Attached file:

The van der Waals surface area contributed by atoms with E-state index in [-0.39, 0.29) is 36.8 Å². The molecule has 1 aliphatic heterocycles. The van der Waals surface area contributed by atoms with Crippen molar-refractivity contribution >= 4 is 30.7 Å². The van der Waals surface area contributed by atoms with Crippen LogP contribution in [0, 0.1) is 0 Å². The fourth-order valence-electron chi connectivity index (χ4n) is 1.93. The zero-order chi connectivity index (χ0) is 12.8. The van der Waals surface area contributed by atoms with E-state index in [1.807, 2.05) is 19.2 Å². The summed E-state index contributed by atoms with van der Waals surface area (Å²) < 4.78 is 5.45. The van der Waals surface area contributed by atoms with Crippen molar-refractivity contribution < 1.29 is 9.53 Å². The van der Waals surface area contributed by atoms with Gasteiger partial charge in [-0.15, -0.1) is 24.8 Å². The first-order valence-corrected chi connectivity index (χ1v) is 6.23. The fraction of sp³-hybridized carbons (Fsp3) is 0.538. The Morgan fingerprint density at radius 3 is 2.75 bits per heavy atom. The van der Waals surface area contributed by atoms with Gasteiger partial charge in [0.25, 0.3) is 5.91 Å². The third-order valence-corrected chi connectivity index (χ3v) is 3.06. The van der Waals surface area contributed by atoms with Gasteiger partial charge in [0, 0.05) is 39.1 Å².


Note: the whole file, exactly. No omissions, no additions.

The van der Waals surface area contributed by atoms with E-state index in [-0.39, 0.29) is 36.8 Å². The molecule has 1 aliphatic heterocycles. The van der Waals surface area contributed by atoms with Crippen molar-refractivity contribution >= 4 is 30.7 Å². The van der Waals surface area contributed by atoms with Crippen LogP contribution in [0, 0.1) is 0 Å². The fourth-order valence-electron chi connectivity index (χ4n) is 1.93. The zero-order chi connectivity index (χ0) is 12.8. The van der Waals surface area contributed by atoms with E-state index in [1.807, 2.05) is 19.2 Å². The summed E-state index contributed by atoms with van der Waals surface area (Å²) < 4.78 is 5.45. The van der Waals surface area contributed by atoms with Crippen molar-refractivity contribution < 1.29 is 9.53 Å². The van der Waals surface area contributed by atoms with Gasteiger partial charge in [-0.15, -0.1) is 24.8 Å². The first-order valence-corrected chi connectivity index (χ1v) is 6.23. The fraction of sp³-hybridized carbons (Fsp3) is 0.538. The Morgan fingerprint density at radius 3 is 2.75 bits per heavy atom. The van der Waals surface area contributed by atoms with Gasteiger partial charge in [0.25, 0.3) is 5.91 Å². The third-order valence-corrected chi connectivity index (χ3v) is 3.06. The van der Waals surface area contributed by atoms with Gasteiger partial charge in [0, 0.05) is 39.1 Å².